Depression and Anxiety

Do you think you suffer from Dysthymia (Chronic Depression), Bipolar Disorder, or  Major Depression? Or, maybe you were already diagnosed and you want to know more. Either way, are you afraid to tell certain people? Do these “people” tell you that you lack faith or that you eat and drink the wrong things? Or, did someone say something like “man up and move on”?

How should Catholics and Christians deal with depression? Everybody needs to know that depression is a mental illness, a disease. “Over 15 million American adults, around 6.7 percent of the U.S. population age 18 and older, suffer from depression in a given year.  In 2015, about 3 million teens ages 12 to 17 had at least one major depressive episode in the past year”[1]. You do not stand alone if you are depressed.  Several famous people suffered through depression. They include “Ludwig van Beethoven, John Lennon, Edgar Allan Poe, Mark Twain, Georgia O’Keefe, Vincent van Gogh, Ernest Hemmingway, F. Scott Fitzgerald, and Sylvia Plath”[2].

Your faith can only get you so far when you have a mental illness. You can make small improvements to how you feel by praying, seeking help, changing your diet, but depression isn’t going away overnight — or in the next week, for that matter. As for the ‘man up …’ response, next time someone tells you that just say, “I’m alive and out of bed! That’s two big steps.” It’s proof that you already stood up to depression today, probably twice or more. Today, you are NOT one of the estimated 15% of depressed people who take their lives each year.

Depression is a complicated disease. “According to the Diagnostic and Statistical Manual of Mental Disorders, there are two main categories of depression—major depressive disorder and dysthymia—and a grouping of other, less common types. There are also a number of other mood disorders that can cause depression symptoms”[3].

Symptoms

Here is a list of Depression Warning Signs you can use for your doctor or to tell any of your loved ones about this problem:

  • “Unexplained, long term or frequent sadness;
  • “Anxiety including feeling jittery, wanting to hide, or panic attacks;
  • “Unexplained weight loss OR weight gain – most people say this should have happened in the last six months, but if you can narrow it down to any six-month period, I say it counts;
  • “Changes in your personality or reactions, such as from calm and collected to angry and abrasive (or the opposite);
  • “You’re often angry or disappointed with yourself;
  • “You lost 2 or more jobs because you’re “too slow,” you get too nervous, or because you can’t concentrate”[4].

Wait, please read the second one again. That’s right Anxiety is an Indicator of Depression! I used to think they were two different mental problems that seemed to feed off each other. The truth is “Depression is experienced as anxiety 65 percent of the time”[5]. Of course, it is possible to have anxiety without Depression. Post Traumatic Stress Disorder and anorexia are two examples of that. You probably feel anxious about something, and then you are angry or disappointed with yourself because you’re afraid, and then you get more depressed. We often start avoiding whatever it was that made us nervous which, in turn, makes us even angrier with ourselves.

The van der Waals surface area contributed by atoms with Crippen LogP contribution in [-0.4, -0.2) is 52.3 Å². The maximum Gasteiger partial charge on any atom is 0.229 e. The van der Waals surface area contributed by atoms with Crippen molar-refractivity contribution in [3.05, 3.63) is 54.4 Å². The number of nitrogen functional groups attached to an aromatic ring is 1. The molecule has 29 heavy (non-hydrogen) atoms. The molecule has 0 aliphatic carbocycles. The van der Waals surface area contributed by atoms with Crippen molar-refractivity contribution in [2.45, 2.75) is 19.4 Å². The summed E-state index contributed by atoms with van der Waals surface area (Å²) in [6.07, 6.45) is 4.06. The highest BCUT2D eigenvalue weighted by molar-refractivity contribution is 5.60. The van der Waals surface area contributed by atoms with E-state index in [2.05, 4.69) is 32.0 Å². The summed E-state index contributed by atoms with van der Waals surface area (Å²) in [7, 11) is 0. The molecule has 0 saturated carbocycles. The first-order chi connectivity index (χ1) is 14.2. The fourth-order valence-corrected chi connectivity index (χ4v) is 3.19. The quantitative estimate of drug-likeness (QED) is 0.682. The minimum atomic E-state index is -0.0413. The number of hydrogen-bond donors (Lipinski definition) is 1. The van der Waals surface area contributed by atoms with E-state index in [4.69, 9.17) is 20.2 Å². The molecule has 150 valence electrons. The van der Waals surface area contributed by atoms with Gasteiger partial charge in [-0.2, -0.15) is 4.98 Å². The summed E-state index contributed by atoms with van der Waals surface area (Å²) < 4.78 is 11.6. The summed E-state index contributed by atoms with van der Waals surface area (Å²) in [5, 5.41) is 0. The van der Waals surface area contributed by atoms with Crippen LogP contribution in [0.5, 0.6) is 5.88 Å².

Men and Women Suffer Differently

Another interesting fact is men often re-act differently to depression than women. “While it has been accepted that women are more likely to be depressed than man, the rate of suicide in men as a result of depression is four times that of women. Men appear less depressed because they are less likely to admit to depression, and they tend to cover it up by taking drugs or alcohol, or by working overtime.”[6]. That is not meant to overlook women or girls; I’m one of you. Ladies, we tend to have irregular hormones, multiple food allergies, and severe hypoglycemia.

Next Steps to Take

If you have noticed  the symptoms above OR someone else has mentioned them to you, please tell someone about it. Seek professional help as soon as possible! Encourage friends and family to seek aid if they have symptoms, too.

Go see a family doctor or internal specialist first and tell her or him about what’s going on. Have your hormones tested — testosterone for males, estrogen and testosterone for females. Also, ask for a complete thyroid profile and a Glucose Tolerance Test. I highly encourage one or more tests for food allergies, too.

Low thyroid or hormone level(s), diabetes, food allergies, and hypoglycemia can cause a lot of the same problems as depression. If you have depression and any of the hormone or endocrine problems, your Depression and Anxiety can be worse than normal! Your doctor may send you to one or more other doctors who specialize in a particular area.

Most importantly, don’t give up. You deserve treatment and respect. Keep your faith despite the challenges of your health. Do NOT curse God or say “God doesn’t exist”. Be patient and do everything in your power to help God.

 

Sources:

[1] 11 Facts About Depression

[2] 11-facts-about-depression

[3] https://www.healthline.com/health/depression/types-tab Emphasis added.

[4] Depression Anxiety Help

[5] 10 Little Known Facts About Depression

[6] 10 Interesting Facts About Depression